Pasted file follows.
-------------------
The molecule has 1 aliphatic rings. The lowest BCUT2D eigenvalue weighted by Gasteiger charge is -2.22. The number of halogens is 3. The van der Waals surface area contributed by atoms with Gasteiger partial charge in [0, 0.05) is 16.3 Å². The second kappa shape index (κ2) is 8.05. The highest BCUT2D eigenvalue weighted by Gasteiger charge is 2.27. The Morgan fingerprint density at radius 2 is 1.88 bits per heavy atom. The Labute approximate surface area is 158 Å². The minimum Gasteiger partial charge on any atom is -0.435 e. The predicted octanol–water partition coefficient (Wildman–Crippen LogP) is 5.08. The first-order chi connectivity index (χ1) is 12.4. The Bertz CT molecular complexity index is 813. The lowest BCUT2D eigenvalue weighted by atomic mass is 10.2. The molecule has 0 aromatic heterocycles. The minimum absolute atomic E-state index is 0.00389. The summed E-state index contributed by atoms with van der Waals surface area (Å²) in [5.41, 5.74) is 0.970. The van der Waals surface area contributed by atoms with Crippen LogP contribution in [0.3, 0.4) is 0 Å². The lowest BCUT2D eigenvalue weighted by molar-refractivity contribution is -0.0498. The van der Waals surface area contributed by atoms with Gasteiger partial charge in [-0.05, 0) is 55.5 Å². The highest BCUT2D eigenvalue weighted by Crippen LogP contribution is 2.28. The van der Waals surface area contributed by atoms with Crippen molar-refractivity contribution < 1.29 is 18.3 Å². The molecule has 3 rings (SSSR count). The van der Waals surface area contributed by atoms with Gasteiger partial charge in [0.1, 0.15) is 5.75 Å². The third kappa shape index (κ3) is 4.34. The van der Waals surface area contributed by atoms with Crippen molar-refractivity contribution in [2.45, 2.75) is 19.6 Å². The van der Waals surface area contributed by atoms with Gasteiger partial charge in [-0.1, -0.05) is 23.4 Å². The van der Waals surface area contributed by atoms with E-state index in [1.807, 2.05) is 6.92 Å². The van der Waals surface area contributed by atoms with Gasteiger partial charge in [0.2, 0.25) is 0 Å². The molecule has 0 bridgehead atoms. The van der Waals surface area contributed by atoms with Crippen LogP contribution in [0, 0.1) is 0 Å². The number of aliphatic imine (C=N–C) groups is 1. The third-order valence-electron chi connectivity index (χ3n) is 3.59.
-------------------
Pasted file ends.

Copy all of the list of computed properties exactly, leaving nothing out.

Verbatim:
The molecule has 1 aliphatic rings. The lowest BCUT2D eigenvalue weighted by Gasteiger charge is -2.22. The number of halogens is 3. The van der Waals surface area contributed by atoms with Gasteiger partial charge in [0, 0.05) is 16.3 Å². The second kappa shape index (κ2) is 8.05. The highest BCUT2D eigenvalue weighted by Gasteiger charge is 2.27. The Morgan fingerprint density at radius 2 is 1.88 bits per heavy atom. The Labute approximate surface area is 158 Å². The minimum Gasteiger partial charge on any atom is -0.435 e. The predicted octanol–water partition coefficient (Wildman–Crippen LogP) is 5.08. The first-order chi connectivity index (χ1) is 12.4. The Bertz CT molecular complexity index is 813. The lowest BCUT2D eigenvalue weighted by atomic mass is 10.2. The molecule has 0 aromatic heterocycles. The minimum absolute atomic E-state index is 0.00389. The summed E-state index contributed by atoms with van der Waals surface area (Å²) in [5.41, 5.74) is 0.970. The van der Waals surface area contributed by atoms with Crippen LogP contribution in [0.3, 0.4) is 0 Å². The lowest BCUT2D eigenvalue weighted by molar-refractivity contribution is -0.0498. The van der Waals surface area contributed by atoms with Gasteiger partial charge in [-0.05, 0) is 55.5 Å². The highest BCUT2D eigenvalue weighted by Crippen LogP contribution is 2.28. The van der Waals surface area contributed by atoms with Crippen molar-refractivity contribution < 1.29 is 18.3 Å². The molecule has 3 rings (SSSR count). The van der Waals surface area contributed by atoms with Gasteiger partial charge in [0.1, 0.15) is 5.75 Å². The third kappa shape index (κ3) is 4.34. The van der Waals surface area contributed by atoms with Crippen molar-refractivity contribution in [2.45, 2.75) is 19.6 Å². The van der Waals surface area contributed by atoms with Gasteiger partial charge in [-0.1, -0.05) is 23.4 Å². The van der Waals surface area contributed by atoms with E-state index in [1.807, 2.05) is 6.92 Å². The van der Waals surface area contributed by atoms with Gasteiger partial charge in [0.2, 0.25) is 0 Å². The molecule has 0 bridgehead atoms. The van der Waals surface area contributed by atoms with Crippen LogP contribution in [0, 0.1) is 0 Å². The number of aliphatic imine (C=N–C) groups is 1. The third-order valence-electron chi connectivity index (χ3n) is 3.59.